Change is scary. Sure, change can be invigorating, a means to progression and achieving the next big thing. But in terms of music, changing something that’s already earned a band a cushy spot between Bruce Springsteen and the Bouncing Souls? Now that’s scary. Luckily for the boys in The Gaslight Anthem, they’re willing to take on that change slowly and gently for expectant fans who’ve been harboring high hopes for the Jersey group’s fourth full-length album, Handwritten.
In a promo video for the Gaslight Anthem’s new album, Handwritten, lead singer/songwriter Brian Fallon discusses the concept behind and genesis of the LP before offhandedly remarking that every band dreams of making that “one album”. That insatiable desire to make that perfect piece of popular culture that will endure for decades is what fueled Fallon and his bandmates during the writing and recording of Handwritten, particularly when he wasn’t sure if there were any more songs within him—let alone a masterpiece. Once the band wrote album opener “45”, Fallon explains, the doubt was banished and the Gaslight Anthem rekindled their creative hunger.
You don’t get bands like The Gaslight Anthem any more. Bands who follow in the great tradition of Bruce Springsteen, Tom Petty and The Ramones by writing one great song and then re-writing it until they or everyone else gets bored of hearing the damned thing. This New Jersey four piece particularly relish in imitating the footsteps of their idols because their ‘59 Sound’ is basically The Boss minus his E Street Band.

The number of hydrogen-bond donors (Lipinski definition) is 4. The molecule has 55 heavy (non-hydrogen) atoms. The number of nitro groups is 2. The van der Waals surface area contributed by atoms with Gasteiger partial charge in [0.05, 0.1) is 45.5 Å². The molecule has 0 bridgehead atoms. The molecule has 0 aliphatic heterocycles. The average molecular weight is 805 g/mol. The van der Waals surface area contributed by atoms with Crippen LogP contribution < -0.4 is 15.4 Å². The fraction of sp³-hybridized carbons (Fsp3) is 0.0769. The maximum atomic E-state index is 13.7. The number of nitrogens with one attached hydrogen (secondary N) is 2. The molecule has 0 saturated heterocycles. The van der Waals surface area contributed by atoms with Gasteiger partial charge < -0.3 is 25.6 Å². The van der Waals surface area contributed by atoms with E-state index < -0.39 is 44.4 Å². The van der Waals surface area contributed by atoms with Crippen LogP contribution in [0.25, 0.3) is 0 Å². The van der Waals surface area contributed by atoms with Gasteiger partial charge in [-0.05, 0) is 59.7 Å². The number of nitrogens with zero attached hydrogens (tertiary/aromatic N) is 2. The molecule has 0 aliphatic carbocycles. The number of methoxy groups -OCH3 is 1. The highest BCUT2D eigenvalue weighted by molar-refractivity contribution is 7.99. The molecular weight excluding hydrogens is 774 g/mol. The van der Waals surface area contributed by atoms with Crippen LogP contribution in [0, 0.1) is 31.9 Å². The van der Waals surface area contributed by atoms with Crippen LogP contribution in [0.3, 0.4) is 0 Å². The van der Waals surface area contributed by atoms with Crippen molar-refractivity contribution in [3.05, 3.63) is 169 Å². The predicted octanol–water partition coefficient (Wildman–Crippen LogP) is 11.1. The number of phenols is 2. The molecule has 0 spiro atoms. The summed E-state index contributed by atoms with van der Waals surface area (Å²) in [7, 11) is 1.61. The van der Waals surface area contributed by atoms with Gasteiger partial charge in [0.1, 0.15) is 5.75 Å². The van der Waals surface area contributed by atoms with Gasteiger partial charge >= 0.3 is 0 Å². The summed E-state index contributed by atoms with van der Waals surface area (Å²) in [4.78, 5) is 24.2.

The Gaslight Anthem's major label debut takes them further away from their independent "punk Springsteen" roots into Boss-sized would-be stadium rock with a nod to Celtic-influenced Brit rockers Big Country and the Alarm. The songs wear broken hearts on checked sleeves, with a "whoah-oh" or "hey-ey-ey" never far away. Opener 45, the stirring Biloxi Parish and the title track are instantly catchy; it's hard to hear them without imagining rows of arms punching the air.
Brian Fallon doesn't seem like the kind of guy who does a lot of texting. No LOLs or emoticons for him, no clever abbreviations. "Every word handwritten," he emphasizes on the Gaslight Anthem's fourth album, which is actually titled Handwritten. And no fancy electric lamps for Fallon: "We only write by the light of the moon." He's a defiantly old-school type-- he'd probably be a Luddite if not for electric guitars-- and the Gaslight Anthem get most of their moves from the 1950s and 1960s: girl groups, greasers, juvenile delinquents, rockabilly tough guys, and a certain gun-wielding super-producer.
I discovered The ’59 Sound in the summer of 2010, the same summer I discovered alcohol, drugs, and heartbreak. It was an emotional time for me, and The Gaslight Anthem provided the soundtrack. Tales of small-town love and lust, Brian Fallon’s lyrics make protagonists out of regular chicks and dudes. Glamorous, song-worthy tragedies befall these characters, and although my paltry tragedies of the summer of 2010 would have made one boring-ass song, The ‘59 Sound hit home for me.